I’ve been told recently that some of my writing is lacking in the part where I actually get to the point. And I suppose that that’s true. Many times I do miss the point, arrive at the wrong one, or never get to one at all. Getting to the point is something that I think…well…should be done. I mean, it’s a very good question, what’s the point? One that’s often hard to answer. One that we’re often scared to ask. One that I am scared to ask. It’s easy to be fluffy. It’s easy to make stuff up to fill the space around the infintesimal part of the world where there’s actually a point. Just take a read through some of my posts. The thing is that here, at this point in time and space, I think that there actually IS a point.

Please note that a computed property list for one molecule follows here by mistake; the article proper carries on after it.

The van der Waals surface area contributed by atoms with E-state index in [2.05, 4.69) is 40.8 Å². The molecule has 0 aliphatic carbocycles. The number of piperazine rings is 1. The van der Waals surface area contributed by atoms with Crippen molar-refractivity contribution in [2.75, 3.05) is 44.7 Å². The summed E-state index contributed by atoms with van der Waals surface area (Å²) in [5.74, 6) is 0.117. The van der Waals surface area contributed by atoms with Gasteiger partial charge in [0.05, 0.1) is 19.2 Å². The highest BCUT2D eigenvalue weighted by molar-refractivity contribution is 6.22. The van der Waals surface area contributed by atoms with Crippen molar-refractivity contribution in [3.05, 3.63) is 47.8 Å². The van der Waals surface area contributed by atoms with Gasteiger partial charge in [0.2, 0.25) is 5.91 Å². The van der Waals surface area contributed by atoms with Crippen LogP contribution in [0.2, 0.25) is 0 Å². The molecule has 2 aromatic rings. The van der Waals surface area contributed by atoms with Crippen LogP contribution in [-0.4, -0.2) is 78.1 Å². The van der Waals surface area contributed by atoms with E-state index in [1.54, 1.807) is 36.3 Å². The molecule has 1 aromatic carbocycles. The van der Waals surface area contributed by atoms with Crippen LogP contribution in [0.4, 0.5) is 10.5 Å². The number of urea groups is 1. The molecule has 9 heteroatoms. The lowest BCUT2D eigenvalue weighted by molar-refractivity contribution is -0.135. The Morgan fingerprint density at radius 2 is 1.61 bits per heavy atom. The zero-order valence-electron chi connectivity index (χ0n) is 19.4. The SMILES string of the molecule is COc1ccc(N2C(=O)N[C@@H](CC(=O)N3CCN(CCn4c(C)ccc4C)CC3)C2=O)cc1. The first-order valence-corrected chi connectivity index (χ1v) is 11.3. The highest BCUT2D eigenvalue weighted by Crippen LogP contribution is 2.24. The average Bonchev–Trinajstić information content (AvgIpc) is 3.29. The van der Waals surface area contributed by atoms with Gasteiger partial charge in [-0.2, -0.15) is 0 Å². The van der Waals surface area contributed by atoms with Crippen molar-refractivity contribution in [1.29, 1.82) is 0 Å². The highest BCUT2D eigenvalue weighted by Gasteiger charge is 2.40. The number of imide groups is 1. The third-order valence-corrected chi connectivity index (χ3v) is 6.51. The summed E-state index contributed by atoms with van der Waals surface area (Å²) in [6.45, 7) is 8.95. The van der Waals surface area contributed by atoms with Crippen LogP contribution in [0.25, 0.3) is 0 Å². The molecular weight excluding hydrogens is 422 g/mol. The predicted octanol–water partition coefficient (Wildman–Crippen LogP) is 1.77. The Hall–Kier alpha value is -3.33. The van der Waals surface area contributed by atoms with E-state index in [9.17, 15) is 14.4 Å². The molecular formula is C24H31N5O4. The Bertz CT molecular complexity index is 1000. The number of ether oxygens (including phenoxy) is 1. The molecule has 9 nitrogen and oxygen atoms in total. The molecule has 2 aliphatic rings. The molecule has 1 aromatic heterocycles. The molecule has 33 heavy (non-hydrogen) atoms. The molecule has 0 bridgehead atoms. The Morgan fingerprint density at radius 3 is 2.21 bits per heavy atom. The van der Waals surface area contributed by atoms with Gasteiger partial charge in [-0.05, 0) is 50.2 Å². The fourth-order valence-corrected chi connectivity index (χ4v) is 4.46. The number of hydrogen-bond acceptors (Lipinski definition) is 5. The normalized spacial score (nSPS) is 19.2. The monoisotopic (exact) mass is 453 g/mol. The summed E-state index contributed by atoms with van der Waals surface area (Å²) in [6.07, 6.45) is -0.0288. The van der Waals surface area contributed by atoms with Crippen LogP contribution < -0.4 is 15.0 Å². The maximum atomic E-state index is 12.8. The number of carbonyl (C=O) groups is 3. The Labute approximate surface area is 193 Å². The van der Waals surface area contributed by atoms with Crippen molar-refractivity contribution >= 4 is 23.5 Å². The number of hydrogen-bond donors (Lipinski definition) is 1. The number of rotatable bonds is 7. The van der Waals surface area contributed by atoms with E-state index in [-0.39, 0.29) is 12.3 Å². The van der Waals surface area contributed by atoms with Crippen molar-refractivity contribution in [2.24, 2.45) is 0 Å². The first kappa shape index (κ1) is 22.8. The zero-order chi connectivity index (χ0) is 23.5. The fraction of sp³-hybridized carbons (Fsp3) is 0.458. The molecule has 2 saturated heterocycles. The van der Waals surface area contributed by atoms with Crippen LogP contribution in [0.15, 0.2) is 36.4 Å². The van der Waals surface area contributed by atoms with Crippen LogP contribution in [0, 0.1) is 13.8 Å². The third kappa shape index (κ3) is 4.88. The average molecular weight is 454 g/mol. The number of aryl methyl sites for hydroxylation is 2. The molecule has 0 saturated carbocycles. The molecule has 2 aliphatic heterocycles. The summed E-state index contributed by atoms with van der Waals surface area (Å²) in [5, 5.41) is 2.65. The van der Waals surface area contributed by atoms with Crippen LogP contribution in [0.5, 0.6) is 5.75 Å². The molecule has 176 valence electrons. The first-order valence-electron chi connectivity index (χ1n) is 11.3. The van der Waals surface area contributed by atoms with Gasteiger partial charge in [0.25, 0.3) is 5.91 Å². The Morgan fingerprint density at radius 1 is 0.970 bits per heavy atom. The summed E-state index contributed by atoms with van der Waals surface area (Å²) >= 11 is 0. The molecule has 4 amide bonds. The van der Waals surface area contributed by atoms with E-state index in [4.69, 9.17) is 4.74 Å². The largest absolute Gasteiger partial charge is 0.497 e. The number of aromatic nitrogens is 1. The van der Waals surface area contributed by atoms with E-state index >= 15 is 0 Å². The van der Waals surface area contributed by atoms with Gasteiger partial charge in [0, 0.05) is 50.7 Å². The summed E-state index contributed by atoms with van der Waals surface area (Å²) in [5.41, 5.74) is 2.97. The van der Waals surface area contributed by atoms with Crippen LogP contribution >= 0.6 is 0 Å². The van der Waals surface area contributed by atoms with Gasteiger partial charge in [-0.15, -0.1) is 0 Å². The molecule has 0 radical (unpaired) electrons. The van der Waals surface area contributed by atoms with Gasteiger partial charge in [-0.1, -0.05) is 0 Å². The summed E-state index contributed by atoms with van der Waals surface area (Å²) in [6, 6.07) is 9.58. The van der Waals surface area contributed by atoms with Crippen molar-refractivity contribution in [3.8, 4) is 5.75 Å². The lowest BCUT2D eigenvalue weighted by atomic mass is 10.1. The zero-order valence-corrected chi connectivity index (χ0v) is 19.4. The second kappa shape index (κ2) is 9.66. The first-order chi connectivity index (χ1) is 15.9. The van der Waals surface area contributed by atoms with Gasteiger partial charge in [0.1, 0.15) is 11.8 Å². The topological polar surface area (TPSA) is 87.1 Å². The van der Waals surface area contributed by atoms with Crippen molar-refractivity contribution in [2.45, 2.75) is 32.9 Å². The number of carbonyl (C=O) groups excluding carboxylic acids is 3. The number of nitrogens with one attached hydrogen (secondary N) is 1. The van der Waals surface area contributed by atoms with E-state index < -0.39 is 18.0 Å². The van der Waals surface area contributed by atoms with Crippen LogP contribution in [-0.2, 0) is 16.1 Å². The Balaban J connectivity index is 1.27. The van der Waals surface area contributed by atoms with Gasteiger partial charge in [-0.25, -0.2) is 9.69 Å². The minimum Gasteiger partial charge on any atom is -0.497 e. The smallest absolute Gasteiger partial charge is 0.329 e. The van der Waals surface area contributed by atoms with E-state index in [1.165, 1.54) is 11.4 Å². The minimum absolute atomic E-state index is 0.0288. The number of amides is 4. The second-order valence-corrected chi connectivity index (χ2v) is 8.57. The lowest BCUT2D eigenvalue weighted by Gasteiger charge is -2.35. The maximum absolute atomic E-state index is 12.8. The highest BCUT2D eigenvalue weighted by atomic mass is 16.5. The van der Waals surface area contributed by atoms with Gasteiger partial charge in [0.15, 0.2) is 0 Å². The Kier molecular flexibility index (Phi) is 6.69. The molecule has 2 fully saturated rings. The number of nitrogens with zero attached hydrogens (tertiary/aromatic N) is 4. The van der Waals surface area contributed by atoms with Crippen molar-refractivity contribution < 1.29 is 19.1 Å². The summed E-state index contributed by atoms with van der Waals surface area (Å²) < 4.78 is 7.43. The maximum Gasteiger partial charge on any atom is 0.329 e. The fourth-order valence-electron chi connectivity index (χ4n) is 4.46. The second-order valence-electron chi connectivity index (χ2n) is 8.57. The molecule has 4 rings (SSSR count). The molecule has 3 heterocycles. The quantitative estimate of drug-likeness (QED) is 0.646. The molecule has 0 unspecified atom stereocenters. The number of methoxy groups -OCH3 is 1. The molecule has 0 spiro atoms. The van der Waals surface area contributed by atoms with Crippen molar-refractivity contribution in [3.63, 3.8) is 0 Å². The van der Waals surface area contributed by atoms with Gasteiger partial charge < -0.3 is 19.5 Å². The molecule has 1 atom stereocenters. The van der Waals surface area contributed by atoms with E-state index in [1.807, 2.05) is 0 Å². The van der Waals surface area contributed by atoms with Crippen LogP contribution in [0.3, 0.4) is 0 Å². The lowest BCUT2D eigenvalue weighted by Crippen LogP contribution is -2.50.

It’s ok to be the pile of flesh on the high school track. It’s ok to be down and hopeless and deflated. It’s ok to ask why, to wonder what the point is. It’s even ok to not know the answer sometimes. The critical moment for that runner, is the moment when he (or she, but in this case it’s a he) get’s up. All of the things in the beginning of this paragraph are ok, if the runner gets up and there is resolve and new hope and track practice tomorrow. It’s ok if there is resolve and new hope and a choir practice information session tomorrow. It’s not ok if there’s no new resolve. It’s even worse if the runner doesn’t get up. We all fall down. We all have those races. We all end up in a heap at some point in our lives. But people who love us and care about us help us back up, and give us water, and a towel, and an energy bar. And we help the people we love get back up, and we give them an energy bar in return. And the circle of pointless points goes on and on, round and round. Oh, and Matt, I looked it up, it’s called a soliloquy. Thanks for reading everyone, goodnight.